Welcome to the Janusonis Laboratory at UC Santa Barbara!
Our laboratory studies the brain serotonin matrix and its interactions with other cellular elements. Serotonin molecules are ancient signal carriers that control the behavior of a shark, the cognition of a human, and many other vertebrate neuroprocesses. In particular, we are interested in the communication between serotonin-releasing axons and microglia and in functional relationships between serotonergic varicosities and blood platelets. Some of these problems have immediate clinical relevance: nearly all mental disorders have been associated with dysfunction in serotonin signaling, and the platelet hyperserotonemia of autism remains an enigma after half a century of research. We use a wide range of approaches that include molecular neurobiology, comparative neuroanatomy, and complex-systems methods.
- Elizabeth Sopira, Kayla Riparetti, and Savannah Starr have received Distinction in the Major (Molecular, Cellular, and Developmental Biology). (June 2017)
- Marcus Vicari has received the 2016-2017 College of Letters and Science Frances Colville and Terry Dearborn Memorial Award and the Morgan Award for Academic Excellence in Psychological and Brain Sciences. (May 2017)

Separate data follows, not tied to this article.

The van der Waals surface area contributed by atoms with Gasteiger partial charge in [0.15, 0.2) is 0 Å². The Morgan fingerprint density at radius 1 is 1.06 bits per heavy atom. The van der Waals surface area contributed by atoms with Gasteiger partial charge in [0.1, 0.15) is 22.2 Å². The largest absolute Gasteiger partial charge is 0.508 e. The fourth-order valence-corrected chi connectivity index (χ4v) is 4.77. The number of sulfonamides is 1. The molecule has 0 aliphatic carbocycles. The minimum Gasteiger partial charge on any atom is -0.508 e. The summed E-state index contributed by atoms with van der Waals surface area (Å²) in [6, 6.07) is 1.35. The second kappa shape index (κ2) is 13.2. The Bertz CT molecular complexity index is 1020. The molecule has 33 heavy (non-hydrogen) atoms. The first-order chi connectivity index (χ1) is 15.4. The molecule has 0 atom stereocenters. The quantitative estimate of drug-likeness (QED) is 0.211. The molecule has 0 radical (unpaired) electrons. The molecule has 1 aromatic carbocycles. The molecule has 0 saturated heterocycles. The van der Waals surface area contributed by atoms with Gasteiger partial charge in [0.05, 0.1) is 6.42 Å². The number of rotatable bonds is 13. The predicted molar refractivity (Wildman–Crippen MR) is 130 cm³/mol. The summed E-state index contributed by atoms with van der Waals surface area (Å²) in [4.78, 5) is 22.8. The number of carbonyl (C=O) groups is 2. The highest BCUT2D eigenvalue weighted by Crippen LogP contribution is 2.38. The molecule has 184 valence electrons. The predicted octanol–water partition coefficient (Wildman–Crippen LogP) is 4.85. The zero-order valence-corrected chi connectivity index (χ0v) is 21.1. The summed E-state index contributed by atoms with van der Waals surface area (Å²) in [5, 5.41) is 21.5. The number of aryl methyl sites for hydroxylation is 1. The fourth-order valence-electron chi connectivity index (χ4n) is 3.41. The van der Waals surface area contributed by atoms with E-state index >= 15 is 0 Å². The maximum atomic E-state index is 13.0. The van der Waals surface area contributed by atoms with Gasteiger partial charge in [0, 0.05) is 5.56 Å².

- Samuel Phillips and Nicki Nikkhoy presented their research at the 2017 Undergraduate Research Colloquium: Brain Regional Dependence on Blood Platelets. (May 2017)
- Keon Youssefzadeh and Norma Brown presented their research at the 2017 Undergraduate Research Colloquium: The Microglia-Serotonin Matrix and Blood Platelets. (May 2017)
- Some but not all galeomorph sharks express a mammalian microglia-specific protein in radial ependymoglia of the telencephalon. Brain Behav. Evol. (under review).
- A receptor-based analysis of local ecosystems in the human brain. BMC Neurosci. 18:33.
- Serotonin 5-HT4 receptors modulate the development of glutamatergic input to the dorsal raphe nucleus. Neurosci. Lett. 640: 111-116.
- Serotonin in space: Understanding single fibers. ACS Chem. Neurosci. 8: 893-896.
- A deep look at the thalamocortical continuum. Vis. Neurosci. 32: e024.